Often billed as the “most famous car in the world”, it was the Aston Martin DB5 that automotive car photographer Tim Wallace chose to shoot for a advertising campaign that we have just completed on Aston classics and their timeless design for our client Aston this week. Regarded by many as the most beautiful Aston Martin produced, the DB5 shares many similar traits to the DB4 but is still the boyhood dream of so many over the years and possibly the most famous model that Aston ever produced to this day.
The campaign that Tim shot was specifically to look at the classic lines and the simple beauty of the DB5.
Tim – “It was very tempting to start taking these 5’s out on location somewhere, get some drama going on and look for that epic shot but finally I decided to actually work alone with the cars inside and look at what it is that makes these models so beautiful and keeps them in peoples memories for a lifetime. For me the bonnet and its positive / negative curves mixed with the infamous Superleggera badge and the Aston Martin ‘wings’ are most recognisable. I have kept the lighting on these very simple and most of the time I was working with just a single light in the dark to quite literally drape light over the area I wanted to shoot, the effect I think focuses your attention to the lines of the car and the results seem to have worked very well so I am thrilled about that for our client who has already had some very positive feedback from the images. Sometimes I think less is most definitely more and in this case the set of images tie together and work well together because of this simple approach.”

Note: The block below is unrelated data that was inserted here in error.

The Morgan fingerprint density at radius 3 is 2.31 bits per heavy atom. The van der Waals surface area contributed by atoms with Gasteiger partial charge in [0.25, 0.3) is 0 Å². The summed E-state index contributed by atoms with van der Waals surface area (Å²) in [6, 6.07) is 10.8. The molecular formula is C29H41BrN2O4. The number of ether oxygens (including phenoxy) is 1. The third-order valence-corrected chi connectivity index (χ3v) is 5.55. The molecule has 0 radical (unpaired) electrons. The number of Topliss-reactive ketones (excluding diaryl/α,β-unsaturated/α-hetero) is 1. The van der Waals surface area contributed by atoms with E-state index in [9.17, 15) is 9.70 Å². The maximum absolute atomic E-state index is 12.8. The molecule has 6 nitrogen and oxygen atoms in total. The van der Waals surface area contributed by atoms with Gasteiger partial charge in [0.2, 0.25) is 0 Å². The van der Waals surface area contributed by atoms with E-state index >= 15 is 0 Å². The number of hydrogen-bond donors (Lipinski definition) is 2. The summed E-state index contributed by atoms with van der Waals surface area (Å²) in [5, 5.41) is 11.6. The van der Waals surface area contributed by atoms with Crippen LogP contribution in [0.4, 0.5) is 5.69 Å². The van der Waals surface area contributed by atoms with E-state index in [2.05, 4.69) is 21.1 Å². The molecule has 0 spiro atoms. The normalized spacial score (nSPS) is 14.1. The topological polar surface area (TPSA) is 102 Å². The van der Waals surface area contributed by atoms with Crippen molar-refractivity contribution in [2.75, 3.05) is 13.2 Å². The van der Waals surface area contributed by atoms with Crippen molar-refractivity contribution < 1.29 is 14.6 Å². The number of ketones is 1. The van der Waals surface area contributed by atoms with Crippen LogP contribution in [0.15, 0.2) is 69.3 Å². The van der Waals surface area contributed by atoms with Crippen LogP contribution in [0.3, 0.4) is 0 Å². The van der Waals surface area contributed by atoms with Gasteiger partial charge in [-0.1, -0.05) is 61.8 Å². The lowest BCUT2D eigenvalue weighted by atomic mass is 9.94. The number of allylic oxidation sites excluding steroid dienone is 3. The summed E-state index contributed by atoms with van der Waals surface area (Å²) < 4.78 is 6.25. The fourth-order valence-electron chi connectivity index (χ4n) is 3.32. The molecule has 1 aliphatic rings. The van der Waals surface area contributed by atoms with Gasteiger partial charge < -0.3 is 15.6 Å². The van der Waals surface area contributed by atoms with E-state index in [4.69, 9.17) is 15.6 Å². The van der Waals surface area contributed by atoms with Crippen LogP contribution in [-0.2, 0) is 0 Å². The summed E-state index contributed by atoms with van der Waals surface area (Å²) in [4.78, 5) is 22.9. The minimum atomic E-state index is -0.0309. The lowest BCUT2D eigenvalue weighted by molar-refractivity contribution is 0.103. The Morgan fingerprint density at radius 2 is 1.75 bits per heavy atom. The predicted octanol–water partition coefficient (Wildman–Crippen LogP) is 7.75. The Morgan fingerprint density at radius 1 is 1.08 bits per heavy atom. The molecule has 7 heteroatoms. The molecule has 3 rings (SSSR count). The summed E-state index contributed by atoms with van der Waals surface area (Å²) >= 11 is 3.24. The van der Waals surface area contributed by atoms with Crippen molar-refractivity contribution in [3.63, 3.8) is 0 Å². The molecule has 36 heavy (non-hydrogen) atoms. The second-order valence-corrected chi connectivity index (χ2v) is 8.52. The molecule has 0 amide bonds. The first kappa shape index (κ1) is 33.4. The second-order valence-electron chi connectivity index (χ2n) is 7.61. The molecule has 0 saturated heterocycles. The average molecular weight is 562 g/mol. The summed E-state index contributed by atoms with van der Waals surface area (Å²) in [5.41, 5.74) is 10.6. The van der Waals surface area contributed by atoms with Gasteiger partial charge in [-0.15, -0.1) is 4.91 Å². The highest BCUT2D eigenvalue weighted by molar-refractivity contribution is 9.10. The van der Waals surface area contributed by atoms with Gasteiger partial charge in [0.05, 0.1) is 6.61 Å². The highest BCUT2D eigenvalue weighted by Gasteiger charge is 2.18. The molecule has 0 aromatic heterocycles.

The Aston Martin DB5 was launched in 1963, and was a development of the previous DB4 model which it replaced. Available as both sports saloon or convertible, the DB5 was slightly longer and also heavier than its predecessor, but the weight disadvantage was offset by the 4 litre version of the double overhead engine which produced 282 bhp. A higher performance Vantage model of the DB5 was also made and the power output on this car was 325bhp. Early cars were fitted with a four speed gearbox but had the option of three speed automatic, or a five speed ZF manual unit. The five speed gearbox soon became standard equipment on all DB5 cars. Further improvements over the DB4 included an improved exhaust system, alternator rather than dynamo, and electric windows as standard. Air conditioning was available as an option. In 1964 the DB5 found fame as the transport of a certain James Bond (played by Sean Connery) in the film Goldfinger, making it probably the best known of all Aston Martin models. After production of just over 1000 cars the DB5 was replaced in 1965 by the DB6.